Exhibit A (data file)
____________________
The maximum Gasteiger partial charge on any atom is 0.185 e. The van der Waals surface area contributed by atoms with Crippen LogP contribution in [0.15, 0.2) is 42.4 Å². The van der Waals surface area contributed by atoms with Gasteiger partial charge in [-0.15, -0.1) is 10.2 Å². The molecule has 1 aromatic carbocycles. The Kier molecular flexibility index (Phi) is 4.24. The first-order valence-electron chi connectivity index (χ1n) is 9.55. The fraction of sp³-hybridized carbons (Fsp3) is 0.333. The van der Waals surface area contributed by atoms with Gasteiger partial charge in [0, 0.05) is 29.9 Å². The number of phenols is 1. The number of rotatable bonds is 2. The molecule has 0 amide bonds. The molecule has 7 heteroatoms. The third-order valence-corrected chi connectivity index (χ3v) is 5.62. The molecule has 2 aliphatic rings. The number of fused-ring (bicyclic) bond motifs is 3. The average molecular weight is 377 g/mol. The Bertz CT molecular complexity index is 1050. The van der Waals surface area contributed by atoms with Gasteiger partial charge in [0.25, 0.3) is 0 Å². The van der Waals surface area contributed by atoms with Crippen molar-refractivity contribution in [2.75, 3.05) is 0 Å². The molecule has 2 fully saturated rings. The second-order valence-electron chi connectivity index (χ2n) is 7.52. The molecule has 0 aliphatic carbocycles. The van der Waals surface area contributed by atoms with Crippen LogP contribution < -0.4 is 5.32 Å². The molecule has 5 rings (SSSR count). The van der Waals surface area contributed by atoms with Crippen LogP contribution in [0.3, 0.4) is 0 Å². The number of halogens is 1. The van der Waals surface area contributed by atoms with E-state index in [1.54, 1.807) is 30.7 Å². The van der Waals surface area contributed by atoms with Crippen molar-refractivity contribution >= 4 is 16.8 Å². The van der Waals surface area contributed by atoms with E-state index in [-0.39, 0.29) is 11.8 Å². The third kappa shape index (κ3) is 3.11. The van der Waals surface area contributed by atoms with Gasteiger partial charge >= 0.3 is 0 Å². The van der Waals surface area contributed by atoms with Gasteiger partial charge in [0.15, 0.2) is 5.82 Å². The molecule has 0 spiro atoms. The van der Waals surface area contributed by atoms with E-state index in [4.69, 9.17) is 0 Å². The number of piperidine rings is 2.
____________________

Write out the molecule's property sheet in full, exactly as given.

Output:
The maximum Gasteiger partial charge on any atom is 0.185 e. The van der Waals surface area contributed by atoms with Crippen LogP contribution in [0.15, 0.2) is 42.4 Å². The van der Waals surface area contributed by atoms with Gasteiger partial charge in [-0.15, -0.1) is 10.2 Å². The molecule has 1 aromatic carbocycles. The Kier molecular flexibility index (Phi) is 4.24. The first-order valence-electron chi connectivity index (χ1n) is 9.55. The fraction of sp³-hybridized carbons (Fsp3) is 0.333. The van der Waals surface area contributed by atoms with Gasteiger partial charge in [0, 0.05) is 29.9 Å². The number of phenols is 1. The number of rotatable bonds is 2. The molecule has 0 amide bonds. The molecule has 7 heteroatoms. The third-order valence-corrected chi connectivity index (χ3v) is 5.62. The molecule has 2 aliphatic rings. The number of fused-ring (bicyclic) bond motifs is 3. The average molecular weight is 377 g/mol. The Bertz CT molecular complexity index is 1050. The van der Waals surface area contributed by atoms with Gasteiger partial charge in [0.25, 0.3) is 0 Å². The van der Waals surface area contributed by atoms with Crippen molar-refractivity contribution in [2.75, 3.05) is 0 Å². The molecule has 2 fully saturated rings. The second-order valence-electron chi connectivity index (χ2n) is 7.52. The molecule has 0 aliphatic carbocycles. The van der Waals surface area contributed by atoms with Crippen LogP contribution < -0.4 is 5.32 Å². The molecule has 5 rings (SSSR count). The van der Waals surface area contributed by atoms with Crippen LogP contribution in [0.3, 0.4) is 0 Å². The number of halogens is 1. The van der Waals surface area contributed by atoms with E-state index in [1.54, 1.807) is 30.7 Å². The van der Waals surface area contributed by atoms with Crippen molar-refractivity contribution >= 4 is 16.8 Å². The van der Waals surface area contributed by atoms with E-state index in [-0.39, 0.29) is 11.8 Å². The third kappa shape index (κ3) is 3.11. The van der Waals surface area contributed by atoms with Gasteiger partial charge >= 0.3 is 0 Å². The van der Waals surface area contributed by atoms with Gasteiger partial charge in [0.15, 0.2) is 5.82 Å². The molecule has 0 spiro atoms. The van der Waals surface area contributed by atoms with E-state index in [4.69, 9.17) is 0 Å². The number of piperidine rings is 2.